Now I run my own business, I can follow up on my philosophy. Of course I offer the normal project, stakeholder and change management services. But I also teamed up with the Value Chain academy, an organization that is pioneering global, scalable hard and soft Supply Chain education. On top of that I use two valid and reliable psychometric tools to measure individual and Supply Chain team thinking and behaviour. I’ll shortly describe them:

  1. Life Styles Inventory:

The Life Styles Inventory™ (LSI), is a 240 question survey which is designed to bring constructive behavioural change. It provides for self-description and 360 degrees feedback from others. Research shows that constructive thinking and behaving has significant positive impact on personal well-being:

  • Ability to manage stress (+39%)
  • Life satisfaction (+26%)
  • Workplace satisfaction (+21%)

Constructive thinking and behaving organizations outperform the least constructive organizations on:

  • Motivation (+36%)
  • Inter-unit coordination (+26%)
  • External adaptability (+35%).

2. Mental Toughness:

Mentally Tough individuals perform better under pressure and stressors. Mental Toughness is measured with the MTQ48, a 48 question survey that measures a personal self-description on the attributes of commitment, control, challenge and confidence. Research shows that Mental Tough individuals:

  • Show performance improvement.
  • Display more positive behaviours.
  • Sleep better and have less anxiety and stress.
  • Accept change easier.

Mentally Tough teams outperform Mentally Sensitive teams on:

  • Effective teamwork
  • Decision making under stress.
  • Transition and change readiness.

These type of individual well being and team performance impacts can’t be denied any more in a serious Supply Chain health check. In addition to the traditional Supply Chain health check described above, I use both tools in workshops and to individually coach managers and team members.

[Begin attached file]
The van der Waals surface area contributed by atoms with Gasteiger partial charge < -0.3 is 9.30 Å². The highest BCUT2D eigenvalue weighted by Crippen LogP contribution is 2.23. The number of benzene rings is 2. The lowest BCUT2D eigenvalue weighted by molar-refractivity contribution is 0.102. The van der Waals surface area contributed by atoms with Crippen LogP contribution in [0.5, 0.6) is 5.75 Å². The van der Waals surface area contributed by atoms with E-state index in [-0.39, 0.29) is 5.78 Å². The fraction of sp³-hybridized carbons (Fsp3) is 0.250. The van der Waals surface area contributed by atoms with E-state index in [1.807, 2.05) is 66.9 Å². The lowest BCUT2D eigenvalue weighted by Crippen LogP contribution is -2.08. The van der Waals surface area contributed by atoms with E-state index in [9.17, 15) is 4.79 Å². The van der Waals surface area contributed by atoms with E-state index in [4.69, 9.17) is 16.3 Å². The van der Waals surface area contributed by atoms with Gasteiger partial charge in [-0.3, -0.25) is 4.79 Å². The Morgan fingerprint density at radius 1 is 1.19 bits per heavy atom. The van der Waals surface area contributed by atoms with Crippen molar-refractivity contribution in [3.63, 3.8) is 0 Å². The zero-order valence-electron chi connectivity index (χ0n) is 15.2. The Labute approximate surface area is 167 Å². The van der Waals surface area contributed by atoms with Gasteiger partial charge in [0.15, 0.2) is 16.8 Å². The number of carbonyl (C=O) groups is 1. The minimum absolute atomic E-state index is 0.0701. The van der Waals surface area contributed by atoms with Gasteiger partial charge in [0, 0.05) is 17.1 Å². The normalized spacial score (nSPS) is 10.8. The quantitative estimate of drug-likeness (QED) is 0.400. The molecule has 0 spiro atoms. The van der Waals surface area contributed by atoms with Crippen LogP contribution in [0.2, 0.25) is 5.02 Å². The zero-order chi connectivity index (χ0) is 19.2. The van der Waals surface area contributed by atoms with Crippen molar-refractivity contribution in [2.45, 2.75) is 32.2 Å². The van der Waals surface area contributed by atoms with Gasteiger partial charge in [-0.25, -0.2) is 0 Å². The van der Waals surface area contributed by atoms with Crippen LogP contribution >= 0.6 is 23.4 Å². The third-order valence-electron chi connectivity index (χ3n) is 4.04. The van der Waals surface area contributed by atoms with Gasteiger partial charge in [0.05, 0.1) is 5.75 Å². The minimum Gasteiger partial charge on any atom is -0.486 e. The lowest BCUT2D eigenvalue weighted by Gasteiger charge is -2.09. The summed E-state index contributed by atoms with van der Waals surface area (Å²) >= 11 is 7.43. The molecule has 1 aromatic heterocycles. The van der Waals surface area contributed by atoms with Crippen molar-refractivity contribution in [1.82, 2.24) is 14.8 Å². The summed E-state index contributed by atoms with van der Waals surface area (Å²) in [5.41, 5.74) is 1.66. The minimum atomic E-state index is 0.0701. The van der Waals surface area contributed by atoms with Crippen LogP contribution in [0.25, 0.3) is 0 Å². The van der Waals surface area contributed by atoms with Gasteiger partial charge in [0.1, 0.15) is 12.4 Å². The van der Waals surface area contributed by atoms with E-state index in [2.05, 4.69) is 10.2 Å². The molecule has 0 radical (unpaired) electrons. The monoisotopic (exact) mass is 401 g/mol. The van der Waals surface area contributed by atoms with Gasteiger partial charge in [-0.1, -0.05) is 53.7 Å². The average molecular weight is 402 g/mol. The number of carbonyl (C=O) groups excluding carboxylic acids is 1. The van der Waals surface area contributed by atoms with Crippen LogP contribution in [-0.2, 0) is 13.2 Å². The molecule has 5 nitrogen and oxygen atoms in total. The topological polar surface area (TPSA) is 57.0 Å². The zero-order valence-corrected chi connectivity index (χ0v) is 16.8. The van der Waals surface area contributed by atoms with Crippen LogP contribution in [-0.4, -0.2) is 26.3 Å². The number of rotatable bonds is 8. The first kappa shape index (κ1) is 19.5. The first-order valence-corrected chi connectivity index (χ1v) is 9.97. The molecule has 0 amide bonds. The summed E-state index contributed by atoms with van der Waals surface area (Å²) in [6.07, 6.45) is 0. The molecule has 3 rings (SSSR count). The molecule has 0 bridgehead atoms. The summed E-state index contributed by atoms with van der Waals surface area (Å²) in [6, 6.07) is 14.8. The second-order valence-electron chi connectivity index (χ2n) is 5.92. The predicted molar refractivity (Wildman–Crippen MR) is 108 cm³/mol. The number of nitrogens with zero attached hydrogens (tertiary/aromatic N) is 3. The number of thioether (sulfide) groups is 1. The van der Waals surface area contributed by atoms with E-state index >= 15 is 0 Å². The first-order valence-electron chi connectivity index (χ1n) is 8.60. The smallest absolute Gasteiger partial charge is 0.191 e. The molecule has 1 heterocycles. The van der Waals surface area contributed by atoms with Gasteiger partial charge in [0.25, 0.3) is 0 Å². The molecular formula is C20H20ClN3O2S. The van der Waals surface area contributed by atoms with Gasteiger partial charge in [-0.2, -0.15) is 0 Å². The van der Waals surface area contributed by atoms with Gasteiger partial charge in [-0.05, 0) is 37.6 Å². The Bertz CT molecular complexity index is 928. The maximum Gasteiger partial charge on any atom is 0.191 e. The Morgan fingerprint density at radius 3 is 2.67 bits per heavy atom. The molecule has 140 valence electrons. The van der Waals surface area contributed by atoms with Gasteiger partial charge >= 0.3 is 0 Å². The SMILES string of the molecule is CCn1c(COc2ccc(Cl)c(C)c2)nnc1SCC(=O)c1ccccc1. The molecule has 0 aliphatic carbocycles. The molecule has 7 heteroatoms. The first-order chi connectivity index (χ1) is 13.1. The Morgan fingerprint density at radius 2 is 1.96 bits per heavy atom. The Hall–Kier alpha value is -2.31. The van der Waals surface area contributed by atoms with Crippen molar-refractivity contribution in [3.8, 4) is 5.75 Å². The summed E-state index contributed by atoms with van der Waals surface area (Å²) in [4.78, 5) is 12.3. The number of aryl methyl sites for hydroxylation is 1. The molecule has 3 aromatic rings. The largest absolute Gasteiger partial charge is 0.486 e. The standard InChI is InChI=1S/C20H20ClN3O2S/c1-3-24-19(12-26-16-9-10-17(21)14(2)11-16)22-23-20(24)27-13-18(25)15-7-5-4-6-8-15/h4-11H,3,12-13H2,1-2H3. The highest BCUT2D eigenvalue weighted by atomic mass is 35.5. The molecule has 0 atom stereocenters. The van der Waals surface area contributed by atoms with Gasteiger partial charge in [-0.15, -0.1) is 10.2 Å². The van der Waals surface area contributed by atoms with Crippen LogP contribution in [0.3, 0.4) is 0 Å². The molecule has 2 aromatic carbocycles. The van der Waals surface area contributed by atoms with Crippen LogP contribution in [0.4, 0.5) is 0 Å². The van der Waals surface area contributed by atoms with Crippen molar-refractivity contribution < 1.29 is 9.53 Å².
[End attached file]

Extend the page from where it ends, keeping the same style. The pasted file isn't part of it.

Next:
Constructive behaviours and Mental Toughness can be coached to improve. It is possible to help team members to increase awareness and adapt thinking, behaviours and routines to become less anxious, more confident and in the end, more effective. I also coach teams to understand each others behavioural preferences and reconcile between them. This creates understanding and supports conflict resolution.

Let’s stop playing lip service to people and behaviours in the supply chain. Let’s start helping individuals to develop effective behaviours that benefit their own well being as well as improve individual and team performance. Let’s start make real healthy Supply Chains.

—–

Niels worked for over 18 years in international Supply Chain positions and now runs his own business Truebridges in Melbourne Australia.

He is an AQR accredited master trainer in Mental Toughness and an accredited Life Styles Inventory coach. If you want to participate with your team in a Mental Toughness workshop, you can contact him at niels@truebridges.com or download the brochure here.